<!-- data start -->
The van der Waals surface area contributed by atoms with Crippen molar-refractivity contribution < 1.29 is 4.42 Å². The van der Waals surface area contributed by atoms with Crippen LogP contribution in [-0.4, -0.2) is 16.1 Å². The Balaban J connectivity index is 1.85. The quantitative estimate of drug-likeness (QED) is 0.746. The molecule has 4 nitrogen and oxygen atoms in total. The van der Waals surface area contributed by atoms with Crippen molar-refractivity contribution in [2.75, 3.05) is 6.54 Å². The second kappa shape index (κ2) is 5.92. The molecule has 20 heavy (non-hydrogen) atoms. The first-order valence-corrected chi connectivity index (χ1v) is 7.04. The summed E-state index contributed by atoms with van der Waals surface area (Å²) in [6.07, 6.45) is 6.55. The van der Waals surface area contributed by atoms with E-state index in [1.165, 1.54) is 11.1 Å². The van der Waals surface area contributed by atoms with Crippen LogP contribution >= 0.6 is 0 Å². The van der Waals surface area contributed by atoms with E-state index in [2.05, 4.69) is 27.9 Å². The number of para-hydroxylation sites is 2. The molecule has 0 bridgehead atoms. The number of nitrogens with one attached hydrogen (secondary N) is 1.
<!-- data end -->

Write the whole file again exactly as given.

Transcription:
The van der Waals surface area contributed by atoms with Crippen molar-refractivity contribution < 1.29 is 4.42 Å². The van der Waals surface area contributed by atoms with Crippen LogP contribution in [-0.4, -0.2) is 16.1 Å². The Balaban J connectivity index is 1.85. The quantitative estimate of drug-likeness (QED) is 0.746. The molecule has 4 nitrogen and oxygen atoms in total. The van der Waals surface area contributed by atoms with Crippen molar-refractivity contribution in [2.75, 3.05) is 6.54 Å². The second kappa shape index (κ2) is 5.92. The molecule has 20 heavy (non-hydrogen) atoms. The first-order valence-corrected chi connectivity index (χ1v) is 7.04. The summed E-state index contributed by atoms with van der Waals surface area (Å²) in [6.07, 6.45) is 6.55. The van der Waals surface area contributed by atoms with E-state index in [1.165, 1.54) is 11.1 Å². The van der Waals surface area contributed by atoms with Crippen LogP contribution >= 0.6 is 0 Å². The van der Waals surface area contributed by atoms with E-state index in [2.05, 4.69) is 27.9 Å². The number of para-hydroxylation sites is 2. The molecule has 0 bridgehead atoms. The number of nitrogens with one attached hydrogen (secondary N) is 1.